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'There has been much conversation, in the last few months, around the question of what it means to be Australian. This is to be expected in an election cycle, and particularly in the context of contention over policies on various social and environmental issues. When connected to the larger container of ‘nation’, ideas of place become politically loaded. There is a responsibility, in this, for writers. With the power and privilege of voting comes the ethical demand that the publishing writer be conscious of what they are contributing to social discourse.' (Publication introduction)
Only literary material by Australian authors individually indexed. Other material in this issue includes:
Two Excerpts from The Shouting in the Dark & other southern writing - Elleke Boehmer
Epigraph: And out from the flood plains of Lake Frome (the white glare of its granules), a falcon maps the valley and sweeps above the dots of spinifex, you eyes primed for the swoop. - 'The Earth Will Outshine Us' Kathryn Fry
* Contents derived from the 2019 version. Please note that other versions/publications may contain different contents. See the Publication Details.
'I grew up in Kamilaroi country, the land of the goanna. I grew up bathing in and being sustained by the river system and artesian tracks. I grew up knowing of my Murri heritage, of the old people living in tin huts on the banks of the Mehi, but not of the deep knowledge embedded in land all around; for me, it took many years of different kinds of reading and listening to learn how to pay attention to this knowledge.' (Introduction)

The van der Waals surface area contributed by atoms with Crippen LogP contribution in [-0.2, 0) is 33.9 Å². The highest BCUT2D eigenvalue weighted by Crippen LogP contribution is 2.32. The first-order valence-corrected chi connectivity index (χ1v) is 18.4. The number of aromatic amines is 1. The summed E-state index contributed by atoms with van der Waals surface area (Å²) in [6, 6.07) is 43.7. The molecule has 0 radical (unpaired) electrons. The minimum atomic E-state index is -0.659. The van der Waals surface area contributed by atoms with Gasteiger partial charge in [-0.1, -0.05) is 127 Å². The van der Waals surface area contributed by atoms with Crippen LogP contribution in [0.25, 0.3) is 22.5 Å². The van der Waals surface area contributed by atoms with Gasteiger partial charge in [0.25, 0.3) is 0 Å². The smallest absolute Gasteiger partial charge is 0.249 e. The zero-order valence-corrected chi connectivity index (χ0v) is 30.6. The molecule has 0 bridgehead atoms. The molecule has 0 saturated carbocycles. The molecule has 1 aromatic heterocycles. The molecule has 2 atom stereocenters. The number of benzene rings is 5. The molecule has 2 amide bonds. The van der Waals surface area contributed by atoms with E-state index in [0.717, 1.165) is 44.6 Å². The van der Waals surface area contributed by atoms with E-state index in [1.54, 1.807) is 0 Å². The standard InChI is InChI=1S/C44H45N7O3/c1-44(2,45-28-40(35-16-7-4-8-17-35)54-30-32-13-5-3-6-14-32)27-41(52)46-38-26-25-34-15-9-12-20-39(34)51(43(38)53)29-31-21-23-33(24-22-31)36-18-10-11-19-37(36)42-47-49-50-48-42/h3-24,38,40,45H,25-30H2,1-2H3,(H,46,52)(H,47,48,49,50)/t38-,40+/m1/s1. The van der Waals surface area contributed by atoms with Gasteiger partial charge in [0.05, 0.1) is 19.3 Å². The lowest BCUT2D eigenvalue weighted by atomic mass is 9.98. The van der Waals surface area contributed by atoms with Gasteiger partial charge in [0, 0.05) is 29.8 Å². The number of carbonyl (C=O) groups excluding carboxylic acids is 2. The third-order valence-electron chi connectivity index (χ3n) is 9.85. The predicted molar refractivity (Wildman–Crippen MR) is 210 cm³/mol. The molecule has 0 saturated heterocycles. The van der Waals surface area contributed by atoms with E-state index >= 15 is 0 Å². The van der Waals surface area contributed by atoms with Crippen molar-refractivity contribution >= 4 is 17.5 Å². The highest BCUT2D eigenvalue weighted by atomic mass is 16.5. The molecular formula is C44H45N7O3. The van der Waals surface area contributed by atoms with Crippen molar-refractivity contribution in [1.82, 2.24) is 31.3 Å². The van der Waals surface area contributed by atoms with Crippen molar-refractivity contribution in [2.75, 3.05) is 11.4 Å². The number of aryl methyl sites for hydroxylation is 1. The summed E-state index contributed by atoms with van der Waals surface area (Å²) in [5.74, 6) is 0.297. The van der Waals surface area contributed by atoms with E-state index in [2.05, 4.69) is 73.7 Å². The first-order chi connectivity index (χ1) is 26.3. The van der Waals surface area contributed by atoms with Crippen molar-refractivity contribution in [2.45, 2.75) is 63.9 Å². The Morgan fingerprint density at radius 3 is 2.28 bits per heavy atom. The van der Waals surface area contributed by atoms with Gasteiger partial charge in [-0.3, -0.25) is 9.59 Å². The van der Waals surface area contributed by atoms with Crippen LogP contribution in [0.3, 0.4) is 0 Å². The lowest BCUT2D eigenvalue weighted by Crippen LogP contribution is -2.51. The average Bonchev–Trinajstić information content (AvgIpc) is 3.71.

'What is poetry? I no longer ask such questions. Instead, every time I begin a new term with new classes on writing in English, sometimes creative writing, I tell myself and them: Forget what poetry is. Instead, write down your first poem on a blank piece of paper, in English, a language you have spent years learning. (Introduction)
'In 2016, the Indigenous author Melissa Lucashenko delivered the Barry Andrews Memorial Lecture, a speech that was published the following year in JASAL as ‘I Pity the Poor Immigrant’. This remarkable text bears the following epigraph: ‘Dedicated to all refugees currently imprisoned by the Australian State’ (1, original italics). The obvious context for Lucashenko’s statement is the ongoing political discussion about the Australian government’s treatment of asylum seekers, centred around the draconian practice of imprisoning refugees in off-shore processing centres such as Nauru and Manus Island. Australian literary authors have been particularly vocal in their criticism of the injustice of these policies: in 2015, for instance, Tim Winton published ‘Start the Soul Searching Australia’, a Palm Sunday editorial in the Sydney Morning Herald in which he pleaded for a change of heart based on a mixture of Australian and religious values; in 2017, Felicity Castagna published the novel No More Boats, set during the 2001 Tampa crisis when a Norwegian cargo ship carrying 438 refugees was refused entry into Australia, an incident that shaped that year’s federal election and the policy that later became known as the Pacific Solution; while in 2018, Michelle de Kretser used her speech accepting the Miles Franklin Award for The Life to Come to excoriate Australia’s politicians for the use of detention centres on Nauru and Manus. The literary moment of greatest impact, however, has been the publication in July 2018 of Behrouz Boochani’s No Friend But the Mountains: Writing from Manus Prison, a blend of memoir and poetry written in Farsi that Boochani wrote in prison, then secretly transmitted to his translator, Omid Tofighian, via text messages.' (Introduction)